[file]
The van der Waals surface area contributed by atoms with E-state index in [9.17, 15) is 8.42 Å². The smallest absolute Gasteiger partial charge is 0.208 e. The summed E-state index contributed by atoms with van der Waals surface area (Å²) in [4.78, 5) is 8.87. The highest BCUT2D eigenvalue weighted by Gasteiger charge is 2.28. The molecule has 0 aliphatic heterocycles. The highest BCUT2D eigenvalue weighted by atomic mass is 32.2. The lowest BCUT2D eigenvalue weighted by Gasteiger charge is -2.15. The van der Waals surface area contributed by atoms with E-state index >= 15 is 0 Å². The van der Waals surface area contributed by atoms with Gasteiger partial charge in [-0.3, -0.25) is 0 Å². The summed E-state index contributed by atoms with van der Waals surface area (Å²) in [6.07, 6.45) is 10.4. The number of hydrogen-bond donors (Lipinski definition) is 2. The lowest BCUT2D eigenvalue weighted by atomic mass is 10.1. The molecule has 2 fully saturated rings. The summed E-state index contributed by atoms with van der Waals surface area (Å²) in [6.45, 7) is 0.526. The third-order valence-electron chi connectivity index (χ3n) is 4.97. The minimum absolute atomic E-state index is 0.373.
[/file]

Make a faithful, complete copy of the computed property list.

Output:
The van der Waals surface area contributed by atoms with E-state index in [9.17, 15) is 8.42 Å². The smallest absolute Gasteiger partial charge is 0.208 e. The summed E-state index contributed by atoms with van der Waals surface area (Å²) in [4.78, 5) is 8.87. The highest BCUT2D eigenvalue weighted by Gasteiger charge is 2.28. The molecule has 0 aliphatic heterocycles. The highest BCUT2D eigenvalue weighted by atomic mass is 32.2. The lowest BCUT2D eigenvalue weighted by Gasteiger charge is -2.15. The van der Waals surface area contributed by atoms with E-state index >= 15 is 0 Å². The van der Waals surface area contributed by atoms with Gasteiger partial charge in [-0.3, -0.25) is 0 Å². The summed E-state index contributed by atoms with van der Waals surface area (Å²) in [6.07, 6.45) is 10.4. The number of hydrogen-bond donors (Lipinski definition) is 2. The lowest BCUT2D eigenvalue weighted by atomic mass is 10.1. The molecule has 2 fully saturated rings. The summed E-state index contributed by atoms with van der Waals surface area (Å²) in [6.45, 7) is 0.526. The third-order valence-electron chi connectivity index (χ3n) is 4.97. The minimum absolute atomic E-state index is 0.373.